How to cruise under sail

Making landfall gently at St Aubin's Fort, Jersey, CII have been messing around in small boats since I was a kid. In 1999 – 2000, my partner Nicky and I took Rusalka Mist, my 28 ft sailboat from Jersey in the UK Channel Isles to the Caribbean and back. At the time I wrote and maintained a website describing the adventure and the steps that had led up to it at http://www.mistweb.f9.co.uk. It’s still there and still gets a regular readership.

The purpose of this blog is to pass on and discuss some of the tips, tricks, techniques and gotchas that have come my way over the years.

Cruising and living aboard a sailing boat is different to racing it. A lot of what you read about sailing, and a lot of the advice you will receive at the average yacht club bar, is geared around racing. In my early days I found it very hard to develop a style and a mindset that suited cruising, life aboard, safety and self-sufficiency at sea. I hope that this blog makes a small contribution to solving that problem for some others.

Advertisements

Tags:

9 Responses to “How to cruise under sail”

  1. Ray Heap Says:

    Hi all, nice to see something from you again. I have read and re-read your site again and again and it had kept me company for quite some years now.
    Keep it up
    Greetings Ray

  2. Rico Torriani Says:

    Hi Ni&Ni, i also read all your adventures, thank you, enjoyed it. I hope you two are well and still together. My name is Rico, I live in Mombasa, try to sell my house and buy a boat with part of the money, the spirit willing. What i was thinking about today is a comment you made on your safari, that you met two elderly couples in the caribbees who regularly went to sleep together at sunset and got up at sunrise. You didnt elaborate more, but found it strange. I was pondering this issue of going to sleep safely and having what security to warn you. I didnt see any comments in the internet about that. Or, how much sleep is possible and still be safe. – Thank you again, include me in your prayers and sail down this side soon. Greetings. Rico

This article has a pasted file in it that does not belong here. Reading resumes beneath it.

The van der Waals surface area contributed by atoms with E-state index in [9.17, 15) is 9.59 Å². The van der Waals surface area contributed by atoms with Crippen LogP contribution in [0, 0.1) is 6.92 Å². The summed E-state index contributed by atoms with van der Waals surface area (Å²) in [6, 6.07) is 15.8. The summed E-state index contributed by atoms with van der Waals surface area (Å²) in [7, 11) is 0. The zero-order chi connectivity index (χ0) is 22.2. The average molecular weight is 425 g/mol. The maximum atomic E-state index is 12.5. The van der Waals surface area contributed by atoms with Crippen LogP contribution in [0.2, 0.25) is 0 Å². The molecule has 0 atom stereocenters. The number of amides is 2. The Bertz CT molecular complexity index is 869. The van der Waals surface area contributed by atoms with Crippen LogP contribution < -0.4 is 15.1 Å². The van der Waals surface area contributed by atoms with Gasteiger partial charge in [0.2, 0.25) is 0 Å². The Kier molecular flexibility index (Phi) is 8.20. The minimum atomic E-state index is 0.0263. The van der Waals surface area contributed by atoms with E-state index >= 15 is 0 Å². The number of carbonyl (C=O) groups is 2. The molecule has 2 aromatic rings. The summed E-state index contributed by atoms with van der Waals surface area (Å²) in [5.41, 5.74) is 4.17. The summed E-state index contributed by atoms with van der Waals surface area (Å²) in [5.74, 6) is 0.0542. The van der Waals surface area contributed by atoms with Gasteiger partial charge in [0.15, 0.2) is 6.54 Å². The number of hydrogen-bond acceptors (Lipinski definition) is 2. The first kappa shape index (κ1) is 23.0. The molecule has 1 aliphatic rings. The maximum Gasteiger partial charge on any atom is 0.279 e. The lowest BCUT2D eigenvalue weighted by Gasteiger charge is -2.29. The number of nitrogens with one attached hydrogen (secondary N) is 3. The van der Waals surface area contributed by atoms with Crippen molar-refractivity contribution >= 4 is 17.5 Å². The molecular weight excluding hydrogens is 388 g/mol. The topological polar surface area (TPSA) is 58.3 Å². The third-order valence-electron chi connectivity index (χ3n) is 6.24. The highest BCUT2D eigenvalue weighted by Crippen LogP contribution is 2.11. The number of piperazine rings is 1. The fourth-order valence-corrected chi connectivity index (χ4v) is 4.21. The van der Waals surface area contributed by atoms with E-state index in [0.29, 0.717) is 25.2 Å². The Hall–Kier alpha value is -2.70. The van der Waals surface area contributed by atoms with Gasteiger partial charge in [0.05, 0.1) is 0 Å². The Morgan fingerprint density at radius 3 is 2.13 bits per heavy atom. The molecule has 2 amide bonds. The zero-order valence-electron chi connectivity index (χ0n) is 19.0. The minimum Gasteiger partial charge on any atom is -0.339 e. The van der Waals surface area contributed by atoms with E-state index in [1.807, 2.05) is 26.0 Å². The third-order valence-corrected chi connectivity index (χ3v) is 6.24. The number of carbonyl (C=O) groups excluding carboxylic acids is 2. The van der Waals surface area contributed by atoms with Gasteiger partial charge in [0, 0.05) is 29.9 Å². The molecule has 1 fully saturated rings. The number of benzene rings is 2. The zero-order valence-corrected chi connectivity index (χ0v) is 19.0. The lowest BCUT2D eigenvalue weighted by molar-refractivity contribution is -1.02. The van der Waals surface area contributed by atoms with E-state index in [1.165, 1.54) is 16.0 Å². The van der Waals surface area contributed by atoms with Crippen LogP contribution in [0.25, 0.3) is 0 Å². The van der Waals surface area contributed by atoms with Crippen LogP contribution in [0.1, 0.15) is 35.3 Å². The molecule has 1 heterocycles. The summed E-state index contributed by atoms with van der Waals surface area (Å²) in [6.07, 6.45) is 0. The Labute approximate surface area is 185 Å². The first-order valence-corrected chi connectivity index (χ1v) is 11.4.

• Nigel Says:

      Hi Rico. Lovely to hear from you – good luck with your cruising plans. This issue of sleep is indeed an important one at sea. Thanks for the suggestion, I’ll write a new post here about it in the next few days. I just need to let it rattle around in my head for a while to get it all straight. ‘Sleep on it’, as my dad used to say about tricky problems! Thanks, and, yes, keep safe.

  3. Mark Muller Says:

    Hi Nigel. Firstly, let me congratulate you on both the blog and the cruising website, I have trawled through both with great interest (there’s one other transatlantic account which I also really liked – authors and boat name escape me at this point!). I really like your style of writing and approach to the subject. Whether this is my perception, or not, I feel the sailing world is quite closed to landlubbers and you have opened it right up by answering questions I, for one, would be too timid to ask.
    I am a South African living in the Isle of Man (for 12 yrs). I have been sailing dinghies since childhood and I think I have saltwater in my blood (well I do, but you know what I mean!), having always been messing around in boats and spending 6 years in the SA Navy (in ships and submarines). I’ve also completed 2 long distance passages (ships), one from SA to Europe and one from SA to Chile. I have suddenly (midlife crisis??) got an increased urge to go cruising. My current safety net is finances! Otherwise I’d be away!